The problem with these values is that they are unjust and unsustainable. We aren’t living within the natural limits of our planet. We think we can continue to use up everything on the earth, and there will be no consequences. And if there is a problem, technology will solve it.
In the meantime, the population continues to rise, more and more of the earth is being destroyed, and more species are dying every day. People are becoming more alienated from each other. They don’t understand, or don’t want to acknowledge, that industrial civilization is the cause of all this suffering.
A culture of resistance rejects industrial, capitalist values. It fights for the natural world and knows that we are just one of many species that share this earth.
A culture of resistance joins together as a community, and rejects the idea of individualism. No one person is more important than another. We work together to meet our needs. We respect all beings and realize that we are dependent on nature to live. Nobody should be using up all the natural resources, thereby making it very difficult for others — human and nonhuman — to survive. It reminds me of the Buddhist teaching, “Do not take anything that is not freely given.”
A culture of resistance recognizes that the earth is finite. The planet can support a few million people, but not billions. It can provide us with all we need to stay alive and healthy: clean water and air, natural food, and adequate shelter. Other beings on the planet are respected and seen as part of the natural community, not things to be exploited. Hunter-gatherers used to live in harmony with nature for thousands of years, and it was sustainable.
The modern culture we live in today is toxic in so many ways. If we do not resist, it will continue to grow until it collapses under its own weight, causing unimaginable destruction and suffering. We must get rid of industrial civilization. Join the culture of resistance!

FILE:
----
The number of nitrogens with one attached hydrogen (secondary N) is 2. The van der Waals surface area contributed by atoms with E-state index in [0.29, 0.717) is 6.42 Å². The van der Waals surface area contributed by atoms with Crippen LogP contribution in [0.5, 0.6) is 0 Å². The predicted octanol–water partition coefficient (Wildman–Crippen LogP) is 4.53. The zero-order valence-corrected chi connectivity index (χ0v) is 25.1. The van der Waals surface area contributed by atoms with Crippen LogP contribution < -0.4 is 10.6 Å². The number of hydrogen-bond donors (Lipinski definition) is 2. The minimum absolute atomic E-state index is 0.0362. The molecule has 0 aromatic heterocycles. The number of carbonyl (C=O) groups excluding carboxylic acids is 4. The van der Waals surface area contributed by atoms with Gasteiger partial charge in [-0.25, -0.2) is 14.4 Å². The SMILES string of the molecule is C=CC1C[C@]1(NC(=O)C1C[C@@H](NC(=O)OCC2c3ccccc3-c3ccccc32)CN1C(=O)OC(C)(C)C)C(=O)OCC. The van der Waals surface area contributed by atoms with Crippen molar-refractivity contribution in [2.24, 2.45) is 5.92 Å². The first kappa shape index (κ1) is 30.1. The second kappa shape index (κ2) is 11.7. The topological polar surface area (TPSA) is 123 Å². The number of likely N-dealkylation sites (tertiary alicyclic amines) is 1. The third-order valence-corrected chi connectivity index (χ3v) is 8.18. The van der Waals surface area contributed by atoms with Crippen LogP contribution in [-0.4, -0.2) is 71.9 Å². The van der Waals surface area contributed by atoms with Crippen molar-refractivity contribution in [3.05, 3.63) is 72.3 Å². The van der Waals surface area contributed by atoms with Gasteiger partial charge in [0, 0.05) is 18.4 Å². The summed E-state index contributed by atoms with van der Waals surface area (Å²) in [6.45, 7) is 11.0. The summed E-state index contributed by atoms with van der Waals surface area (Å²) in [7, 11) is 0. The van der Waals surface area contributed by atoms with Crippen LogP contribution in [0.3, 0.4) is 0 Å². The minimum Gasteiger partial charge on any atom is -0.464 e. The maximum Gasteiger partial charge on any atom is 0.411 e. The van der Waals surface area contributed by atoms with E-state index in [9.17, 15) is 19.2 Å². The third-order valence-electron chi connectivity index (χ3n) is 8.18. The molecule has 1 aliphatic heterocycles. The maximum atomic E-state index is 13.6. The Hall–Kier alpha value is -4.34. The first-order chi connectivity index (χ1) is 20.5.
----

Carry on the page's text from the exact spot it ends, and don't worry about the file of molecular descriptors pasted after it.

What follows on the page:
Why I Joined Deep Green Resistance
When I came across Deep Green Resistance I had no background in environmentalism and no knowledge about the ecological crises our planet was facing, and in many ways I felt like this put me at a disadvantage. But I think it gave me one really important advantage: it meant that I hadn’t yet been taken in by many of the false solutions offered by the mainstream environmental movement.
I hadn’t been primed to believe that my power as an activist was limited to petitions, street protests, reducing my carbon footprint and so on. And it meant that I didn’t already have a strong belief that technologies like wind and solar were solutions for the planet. It quickly became clear to me, through understanding this new analysis, that such technologies can only be seen as solutions in a world in which humans have lost their true connection to the natural world.
I learned that some studies have shown that renewables are expected to be the number one cause of habitat destruction in coming years. So that begs the question, is that what the planet needs? Is that something I can stand by and support?
My hope is that more people start to question some of these mainstream narratives, whether or not they already understand what’s happening to our planet — our home.
I want more people to look at the facts, and be unafraid in making up their own minds how they feel about what they see.
I want more people to feel confident in questioning whether a new form of industry that calls itself “green” is what the planet really needs, whether it’s really what we want to be doing to our home. And whether we think this industrial way of life we’ve all become so used to is really sustainable.